The Book Thief by Markus Zusak

A Powerful Award-Winning Novel

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Kendall, Jennifer. "The Book Thief by Markus Zusak." ThoughtCo, Mar. 30, 2016, thoughtco.com/the-book-thief-by-markus-zusak-626681. Kendall, Jennifer. (2016, March 30). The Book Thief by Markus Zusak. Retrieved from https://www.thoughtco.com/the-book-thief-by-markus-zusak-626681 Kendall, Jennifer. "The Book Thief by Markus Zusak." ThoughtCo. https://www.thoughtco.com/the-book-thief-by-markus-zusak-626681 (accessed September 25, 2017).
The Book Thief - Cover of 10th Anniversary Edition
The Book Thief by Markus Zusak, 10th Anniversary Edition. Alfred A. Knopf

Summary of The Book Thief

The Book Thief is a brilliantly crafted story about a young girl whose passion for books sustains her while death and war rage around her. Once in awhile a book comes along that is soul stirring. Such is the case with the phenomenal literary creation The Book Thief by Marcus Zusak, which begins in Germany in 1939. Winner of numerous awards, including a prestigious Michael L.

Printz Honor Book from the American Library Association, The Book Thief is a powerful book for teens and adults looking for  complex and deeply moving fiction.

The Story

Set amidst the frightening and unsettling political background of 1939 Germany is the heartbreaking account of Liesel Meminger. The narrator of her story is Death who encounters Liesel on three separate occasions. First, when he comes to claim her younger brother Werner on a train taking them to meet their foster parents.  Second, when he comes to claim souls after a bomb is dropped on her town, and finally, when he visits Liesel as an older woman. Death finds the book Liesel was writing during the bomb raid and uses it to tell us her story.

In 1939 Liesel arrives in the town of Molching Germany and is taken to the home of her foster parents, an elderly German couple named Hans and Rosa Hubermann. Hans Huberman finds Liesel's first stolen book and teaches her to read and write.

Liesel's passion for books leads her to steal one book from the mayor’s wife and another one from a book burning.  

An emotional turning point in the book occurs when the Hubermanns take in Max, a Jew, and the son of the man who saved Han’s life during the Great War. Hiding Max in their basement is a dangerous undertaking for the Hubermanns.

 

Already in danger of hiding a Jew, Hans Hubermann risks punishment when he offers bread to a Jew. Now under suspicion, the Nazi police want to search the Hubermann home forcing Max to flee and Hans to join the German army.  With both men gone Liesel brings comfort to her neighbors by reading to them. She is in the basement of her home writing the story The Book Thief when the bombs begin to drop. 

The Book Thief: Awards and Recognition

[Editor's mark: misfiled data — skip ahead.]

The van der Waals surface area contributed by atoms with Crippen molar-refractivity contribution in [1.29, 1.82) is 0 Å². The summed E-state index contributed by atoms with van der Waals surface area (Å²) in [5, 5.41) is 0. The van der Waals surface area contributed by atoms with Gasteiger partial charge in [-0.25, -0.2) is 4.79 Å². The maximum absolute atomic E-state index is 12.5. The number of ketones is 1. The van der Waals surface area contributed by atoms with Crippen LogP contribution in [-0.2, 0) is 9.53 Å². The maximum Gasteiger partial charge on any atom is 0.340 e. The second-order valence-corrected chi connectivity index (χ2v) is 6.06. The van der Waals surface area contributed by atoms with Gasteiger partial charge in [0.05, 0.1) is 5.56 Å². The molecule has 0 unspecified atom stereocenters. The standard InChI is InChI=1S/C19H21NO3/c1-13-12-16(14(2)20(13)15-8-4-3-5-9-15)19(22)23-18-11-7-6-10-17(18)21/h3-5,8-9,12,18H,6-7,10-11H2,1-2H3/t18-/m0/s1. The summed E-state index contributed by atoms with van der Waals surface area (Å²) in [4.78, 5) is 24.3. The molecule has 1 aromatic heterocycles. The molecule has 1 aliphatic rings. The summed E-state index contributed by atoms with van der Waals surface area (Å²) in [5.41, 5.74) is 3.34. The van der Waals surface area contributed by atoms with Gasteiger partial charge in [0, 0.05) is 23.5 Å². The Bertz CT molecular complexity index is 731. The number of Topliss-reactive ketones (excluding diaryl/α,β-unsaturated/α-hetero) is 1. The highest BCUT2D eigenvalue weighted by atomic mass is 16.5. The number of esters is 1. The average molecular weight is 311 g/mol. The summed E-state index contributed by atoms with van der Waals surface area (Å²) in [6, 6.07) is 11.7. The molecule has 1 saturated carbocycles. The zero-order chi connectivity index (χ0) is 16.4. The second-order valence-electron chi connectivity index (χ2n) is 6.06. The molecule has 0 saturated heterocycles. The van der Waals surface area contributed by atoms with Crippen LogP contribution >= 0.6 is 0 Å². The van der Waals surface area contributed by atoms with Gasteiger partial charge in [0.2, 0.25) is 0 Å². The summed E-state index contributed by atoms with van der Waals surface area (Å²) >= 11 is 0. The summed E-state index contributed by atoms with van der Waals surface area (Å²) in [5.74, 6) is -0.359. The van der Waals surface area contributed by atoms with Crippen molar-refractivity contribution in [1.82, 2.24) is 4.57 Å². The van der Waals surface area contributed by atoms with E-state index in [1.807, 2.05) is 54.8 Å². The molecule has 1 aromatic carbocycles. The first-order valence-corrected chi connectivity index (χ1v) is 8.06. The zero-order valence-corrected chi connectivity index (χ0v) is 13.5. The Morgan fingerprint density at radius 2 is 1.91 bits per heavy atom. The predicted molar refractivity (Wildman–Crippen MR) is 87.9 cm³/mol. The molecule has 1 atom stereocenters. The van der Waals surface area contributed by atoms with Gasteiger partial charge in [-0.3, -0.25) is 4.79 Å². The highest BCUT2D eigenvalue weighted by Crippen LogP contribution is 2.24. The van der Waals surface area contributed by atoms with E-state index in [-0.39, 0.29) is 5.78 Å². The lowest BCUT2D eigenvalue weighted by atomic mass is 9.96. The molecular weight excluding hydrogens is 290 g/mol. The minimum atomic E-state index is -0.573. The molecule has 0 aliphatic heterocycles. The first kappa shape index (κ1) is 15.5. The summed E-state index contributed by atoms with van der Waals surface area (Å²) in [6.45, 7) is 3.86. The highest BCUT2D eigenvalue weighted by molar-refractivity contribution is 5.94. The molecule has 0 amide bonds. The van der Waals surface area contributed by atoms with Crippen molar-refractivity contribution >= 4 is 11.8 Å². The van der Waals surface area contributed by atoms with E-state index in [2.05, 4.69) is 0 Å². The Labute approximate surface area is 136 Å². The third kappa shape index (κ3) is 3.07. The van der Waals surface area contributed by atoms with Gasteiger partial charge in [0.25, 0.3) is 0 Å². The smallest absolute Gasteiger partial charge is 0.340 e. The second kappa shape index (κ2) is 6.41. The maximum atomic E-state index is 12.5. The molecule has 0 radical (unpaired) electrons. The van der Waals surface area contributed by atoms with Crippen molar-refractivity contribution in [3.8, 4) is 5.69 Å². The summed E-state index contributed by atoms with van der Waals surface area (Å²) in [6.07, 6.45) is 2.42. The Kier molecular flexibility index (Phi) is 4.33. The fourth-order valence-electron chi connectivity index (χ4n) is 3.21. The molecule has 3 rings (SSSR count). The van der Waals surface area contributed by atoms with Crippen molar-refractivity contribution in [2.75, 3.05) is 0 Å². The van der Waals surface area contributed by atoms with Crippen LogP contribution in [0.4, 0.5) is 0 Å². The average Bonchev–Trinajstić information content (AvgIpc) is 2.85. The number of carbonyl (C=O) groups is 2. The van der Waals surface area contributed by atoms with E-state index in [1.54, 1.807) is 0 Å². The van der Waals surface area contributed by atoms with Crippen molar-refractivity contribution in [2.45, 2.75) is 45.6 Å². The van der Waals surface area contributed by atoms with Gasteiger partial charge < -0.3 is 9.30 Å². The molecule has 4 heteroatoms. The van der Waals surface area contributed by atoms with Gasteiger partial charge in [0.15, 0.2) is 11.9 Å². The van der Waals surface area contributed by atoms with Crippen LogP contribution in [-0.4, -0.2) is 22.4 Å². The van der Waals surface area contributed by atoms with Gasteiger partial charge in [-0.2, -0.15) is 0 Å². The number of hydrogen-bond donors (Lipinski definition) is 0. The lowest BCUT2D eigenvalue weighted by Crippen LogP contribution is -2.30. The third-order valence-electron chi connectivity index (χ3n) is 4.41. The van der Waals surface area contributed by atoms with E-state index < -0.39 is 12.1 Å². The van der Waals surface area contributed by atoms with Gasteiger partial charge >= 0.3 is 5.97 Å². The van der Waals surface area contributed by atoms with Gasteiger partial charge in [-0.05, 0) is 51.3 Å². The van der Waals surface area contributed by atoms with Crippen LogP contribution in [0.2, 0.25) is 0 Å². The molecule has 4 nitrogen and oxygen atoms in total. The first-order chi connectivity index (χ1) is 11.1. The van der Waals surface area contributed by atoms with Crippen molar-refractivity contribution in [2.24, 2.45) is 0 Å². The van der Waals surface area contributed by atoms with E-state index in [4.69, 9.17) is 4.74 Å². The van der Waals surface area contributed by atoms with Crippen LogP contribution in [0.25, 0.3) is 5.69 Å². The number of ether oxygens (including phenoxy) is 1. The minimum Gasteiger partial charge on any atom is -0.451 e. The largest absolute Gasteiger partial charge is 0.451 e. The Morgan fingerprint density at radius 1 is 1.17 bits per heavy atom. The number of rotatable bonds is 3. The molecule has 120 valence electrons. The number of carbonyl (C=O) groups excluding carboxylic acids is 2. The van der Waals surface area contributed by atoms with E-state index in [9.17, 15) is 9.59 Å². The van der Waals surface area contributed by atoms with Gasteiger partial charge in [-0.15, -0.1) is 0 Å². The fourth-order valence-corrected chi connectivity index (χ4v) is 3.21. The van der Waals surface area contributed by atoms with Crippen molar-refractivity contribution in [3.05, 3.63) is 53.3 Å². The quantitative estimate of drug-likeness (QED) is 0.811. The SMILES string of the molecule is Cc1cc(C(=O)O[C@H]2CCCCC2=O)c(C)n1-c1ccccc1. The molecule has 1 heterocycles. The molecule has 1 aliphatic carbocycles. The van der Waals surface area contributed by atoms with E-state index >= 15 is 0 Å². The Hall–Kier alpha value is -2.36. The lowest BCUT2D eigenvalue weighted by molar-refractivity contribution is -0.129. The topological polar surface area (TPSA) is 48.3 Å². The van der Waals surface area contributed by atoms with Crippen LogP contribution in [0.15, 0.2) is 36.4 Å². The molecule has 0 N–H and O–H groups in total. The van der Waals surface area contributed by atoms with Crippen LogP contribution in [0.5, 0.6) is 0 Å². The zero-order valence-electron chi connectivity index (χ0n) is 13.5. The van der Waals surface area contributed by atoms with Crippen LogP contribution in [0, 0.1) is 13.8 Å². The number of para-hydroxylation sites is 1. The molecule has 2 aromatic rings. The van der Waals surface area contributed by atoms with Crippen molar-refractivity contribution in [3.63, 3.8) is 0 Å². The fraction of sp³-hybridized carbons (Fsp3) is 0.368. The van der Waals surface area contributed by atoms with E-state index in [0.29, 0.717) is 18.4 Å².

The Book Thief has garnered awards and recognition around the world and has been translated into many languages. Although first noticed in 2006, the book continues to be praised and enjoyed. It is destined to be a literary classic.

  • 2006- Commonwealth Writers Prize for Best Book (South East Asia & South Pacific)
  • 2006 - Horn Book Fanfare
  • 2006 - Kirkus Reviews Editor Choice Award
  • 2006 - School Library Journal Best Book of the Year
  • 2006 - Daniel Elliott Peace Award
  • 2006 - Publishers Weekly Best Children Book of the Year
  • 2006 - Booklist Children Editors' Choice
  • 2006 - Bulletin Blue Ribbon Book
  • 2007 - Boeke Prize
  • 2007 - American Library Association’s Best Books for Young Adults
  • 2007 - Michael L. Printz Honor Book
  • 2007 - Book Sense Book of the Year (Indie’s choice)
  • 2009 - Pacific Northwest Young Readers Choice Master List
  • Winner of the National Jewish Book Award

The Book Thief: Key Topics for Discussion

The story of The Book Thief lends itself to several topics worthy of engaging teens in meaningful and thoughtful discussions:

  • Book burnings
  • Courage
  • Death
  • Friendship
  • History of World War II
  • Holocaust
  • Humanity
  • Literacy
  • Tolerance.

The Book Thief: My Recommendation

The Book Thief is one of my all time favorite books for several reasons: It’s a beautiful story that lingers with you long after the final page is read; the writing is of a classic literary style that is intelligent and wraps readers into a poetic cocoon, and the well developed characters, major and minor, feel so multi-dimensional it's as if they could walk right out of the book and be recognized. Every word, every character is created with purpose and there is nothing to spare.

A reader invested in this story will feel spent when the story comes to a close.

What I love most about this book is Zusak’s brilliant choice of a narrator. By allowing Death to narrate the story and giving him the ability to wonder at his connection to Liesel, Zusak brings to his story a haunting and heartbreaking quality. Death, as the narrator, becomes a being capable of emotion and who seems to know that we, the readers, need to become familiar with Liesel’s story.

In addition to the book, I highly recommend the audio book version. The narrator, Allan Corduner, is a classically trained actor who reads eloquently so as to capture the beauty and feeling of Zusak’s words. His rich tone and perfect cadence draws the listener into the story.

Best for ages 14-18 and adults: mature readers who can handle advanced literary writing and difficult subject matter.

(Alfred A. Knopf, 2006. Hardcover ISBN: 9780375831003; 2007. Paperback ISBN: 9780375842207; 2016. 10th Anniversary Edition ISBN: 9781101934180)

(The Book Thief (Audio book) (Listening Library, 2006. ISBN: 9780739337271) 

The Book Thief is also available in e-book formats.